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Gluten-Free: The Low-Carb of This Decade?

Peter Dazeley/Thinkstock(NEW YORK) -- "Gluten-free" is fast becoming the "low-carb" diet trend of the 21st century, although only 10 percent of the people buying its foods suffer from the celiac disease, wheat allergy or "gluten sensitivity" that make gluten avoidance a medical-must.

The burgeoning gluten-free marketplace has been a boon to men and women whose good health depends upon keeping gluten out of their gullets.

Today, gluten-free staples, frozen meals and snacks fill aisles of supermarkets that years ago might have stocked only a paltry collection of cardboard-y rice crackers and wheat-free cookies.

Last year, Americans spent $2.64 billion on foods and beverages without gluten, up from $210 million in 2001, according to Packaged Facts, a Rockville, Md.-based market research firm. The number of food and beverage packages with gluten-free package claims or tags rose from fewer than 1,000 at the end of 2006 to 2,600 by 2010.

The target market for sufferers of three types of gluten-related disorders is significant. An estimated 3 million Americans have celiac disease, a life-threatening immune disorder triggered by the consumption of a protein found in wheat, rye and barley. Celiac disease is considered genetic, but can strike at any time of life when genetic and environmental influences intersect. Only about 200,000 Americans have been diagnosed. Another 300,000 to 400,000 Americans have wheat allergies, which could kill them if they inadvertently ingested wheat products that swell their airways shut.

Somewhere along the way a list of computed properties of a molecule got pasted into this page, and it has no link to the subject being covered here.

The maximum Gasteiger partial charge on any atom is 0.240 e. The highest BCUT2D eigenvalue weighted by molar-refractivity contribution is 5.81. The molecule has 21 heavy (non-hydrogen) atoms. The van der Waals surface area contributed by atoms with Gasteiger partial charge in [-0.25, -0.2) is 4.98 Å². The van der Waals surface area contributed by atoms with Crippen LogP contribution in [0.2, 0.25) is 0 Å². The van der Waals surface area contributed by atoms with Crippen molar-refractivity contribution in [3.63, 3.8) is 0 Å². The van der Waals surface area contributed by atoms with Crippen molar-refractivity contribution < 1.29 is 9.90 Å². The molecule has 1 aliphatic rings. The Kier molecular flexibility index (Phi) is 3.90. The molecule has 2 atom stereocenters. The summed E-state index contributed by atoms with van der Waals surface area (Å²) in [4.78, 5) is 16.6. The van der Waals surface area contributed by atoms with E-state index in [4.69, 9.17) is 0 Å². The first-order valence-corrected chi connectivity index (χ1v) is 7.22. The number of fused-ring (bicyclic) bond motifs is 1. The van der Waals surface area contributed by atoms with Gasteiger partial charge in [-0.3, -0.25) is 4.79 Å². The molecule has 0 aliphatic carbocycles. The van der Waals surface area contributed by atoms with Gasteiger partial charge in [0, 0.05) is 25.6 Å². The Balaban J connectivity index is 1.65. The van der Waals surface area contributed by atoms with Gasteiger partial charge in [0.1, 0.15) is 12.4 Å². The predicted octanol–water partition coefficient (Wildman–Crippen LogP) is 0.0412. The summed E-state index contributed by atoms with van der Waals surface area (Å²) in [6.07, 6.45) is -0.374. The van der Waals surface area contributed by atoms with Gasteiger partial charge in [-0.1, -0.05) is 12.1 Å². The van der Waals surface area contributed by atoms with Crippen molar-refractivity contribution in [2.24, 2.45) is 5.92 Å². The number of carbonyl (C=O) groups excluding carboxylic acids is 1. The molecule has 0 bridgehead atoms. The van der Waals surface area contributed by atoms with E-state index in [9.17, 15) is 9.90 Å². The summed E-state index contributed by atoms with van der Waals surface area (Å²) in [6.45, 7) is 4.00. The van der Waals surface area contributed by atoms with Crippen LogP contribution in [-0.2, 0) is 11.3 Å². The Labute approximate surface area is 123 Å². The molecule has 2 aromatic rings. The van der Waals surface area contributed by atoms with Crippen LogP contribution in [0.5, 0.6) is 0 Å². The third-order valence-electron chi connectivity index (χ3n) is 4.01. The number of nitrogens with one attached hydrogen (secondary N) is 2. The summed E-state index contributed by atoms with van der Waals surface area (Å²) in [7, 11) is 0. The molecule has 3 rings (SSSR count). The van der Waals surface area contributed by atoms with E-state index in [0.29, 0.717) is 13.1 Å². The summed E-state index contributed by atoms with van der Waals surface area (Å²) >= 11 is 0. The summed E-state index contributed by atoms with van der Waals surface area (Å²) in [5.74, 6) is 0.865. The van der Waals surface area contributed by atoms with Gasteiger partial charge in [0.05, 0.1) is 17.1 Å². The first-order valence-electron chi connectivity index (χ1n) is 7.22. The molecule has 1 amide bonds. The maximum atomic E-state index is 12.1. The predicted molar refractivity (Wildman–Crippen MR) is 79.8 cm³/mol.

The biggest of these potential pools lies with those plagued by an emerging, but not fully delineated "gluten sensitivity" which Dr. Alessio Fasano, director of the Center for Celiac Research at the University of Maryland in Baltimore, in a study published in March, estimated could be as many as 20 million people.

Even though gluten-free diets initially were an accommodation to celiac disease and wheat allergies, the marketplace has changed. Today, 90 percent of people whose eschew gluten do so "just as a food fad, or as a weight reduction thing," said Dr. Peter H.R. Green, director of Columbia University's Celiac Disease Center in New York. "Only 10 percent are doing it because they think it's helping their condition."

Copyright 2011 ABC News Radio

ABC News Radio